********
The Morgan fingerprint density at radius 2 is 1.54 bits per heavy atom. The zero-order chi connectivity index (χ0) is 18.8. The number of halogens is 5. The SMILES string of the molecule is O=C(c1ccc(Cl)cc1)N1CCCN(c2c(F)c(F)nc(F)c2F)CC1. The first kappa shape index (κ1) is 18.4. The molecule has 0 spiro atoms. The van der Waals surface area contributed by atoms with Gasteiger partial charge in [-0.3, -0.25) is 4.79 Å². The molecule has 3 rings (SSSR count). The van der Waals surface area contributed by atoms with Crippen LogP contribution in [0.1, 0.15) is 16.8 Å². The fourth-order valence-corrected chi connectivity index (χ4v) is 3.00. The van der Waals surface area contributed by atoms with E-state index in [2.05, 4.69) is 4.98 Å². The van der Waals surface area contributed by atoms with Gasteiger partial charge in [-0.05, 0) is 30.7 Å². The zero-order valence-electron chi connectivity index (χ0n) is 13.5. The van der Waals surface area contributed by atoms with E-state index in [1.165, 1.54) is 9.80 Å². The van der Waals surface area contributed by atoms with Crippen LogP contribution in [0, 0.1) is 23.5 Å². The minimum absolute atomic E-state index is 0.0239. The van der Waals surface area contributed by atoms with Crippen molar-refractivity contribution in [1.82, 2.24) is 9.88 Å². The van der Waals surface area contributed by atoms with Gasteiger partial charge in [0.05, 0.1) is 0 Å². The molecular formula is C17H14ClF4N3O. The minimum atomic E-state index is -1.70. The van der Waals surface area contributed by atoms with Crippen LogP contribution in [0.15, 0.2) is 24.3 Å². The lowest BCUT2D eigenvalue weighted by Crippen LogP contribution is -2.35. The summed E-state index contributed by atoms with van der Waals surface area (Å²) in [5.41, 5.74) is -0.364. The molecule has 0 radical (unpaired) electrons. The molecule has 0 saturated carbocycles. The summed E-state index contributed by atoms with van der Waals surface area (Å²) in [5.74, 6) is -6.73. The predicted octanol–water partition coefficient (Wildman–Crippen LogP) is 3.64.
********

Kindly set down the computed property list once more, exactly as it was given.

The Morgan fingerprint density at radius 2 is 1.54 bits per heavy atom. The zero-order chi connectivity index (χ0) is 18.8. The number of halogens is 5. The SMILES string of the molecule is O=C(c1ccc(Cl)cc1)N1CCCN(c2c(F)c(F)nc(F)c2F)CC1. The first kappa shape index (κ1) is 18.4. The molecule has 0 spiro atoms. The van der Waals surface area contributed by atoms with Gasteiger partial charge in [-0.3, -0.25) is 4.79 Å². The molecule has 3 rings (SSSR count). The van der Waals surface area contributed by atoms with Crippen LogP contribution in [0.1, 0.15) is 16.8 Å². The fourth-order valence-corrected chi connectivity index (χ4v) is 3.00. The van der Waals surface area contributed by atoms with E-state index in [2.05, 4.69) is 4.98 Å². The van der Waals surface area contributed by atoms with Gasteiger partial charge in [-0.05, 0) is 30.7 Å². The zero-order valence-electron chi connectivity index (χ0n) is 13.5. The van der Waals surface area contributed by atoms with E-state index in [1.165, 1.54) is 9.80 Å². The van der Waals surface area contributed by atoms with Crippen LogP contribution in [0, 0.1) is 23.5 Å². The minimum absolute atomic E-state index is 0.0239. The van der Waals surface area contributed by atoms with Crippen molar-refractivity contribution in [1.82, 2.24) is 9.88 Å². The van der Waals surface area contributed by atoms with Gasteiger partial charge in [0.05, 0.1) is 0 Å². The molecular formula is C17H14ClF4N3O. The minimum atomic E-state index is -1.70. The van der Waals surface area contributed by atoms with Crippen LogP contribution in [0.15, 0.2) is 24.3 Å². The lowest BCUT2D eigenvalue weighted by Crippen LogP contribution is -2.35. The summed E-state index contributed by atoms with van der Waals surface area (Å²) in [5.41, 5.74) is -0.364. The molecule has 0 radical (unpaired) electrons. The molecule has 0 saturated carbocycles. The summed E-state index contributed by atoms with van der Waals surface area (Å²) in [5.74, 6) is -6.73. The predicted octanol–water partition coefficient (Wildman–Crippen LogP) is 3.64.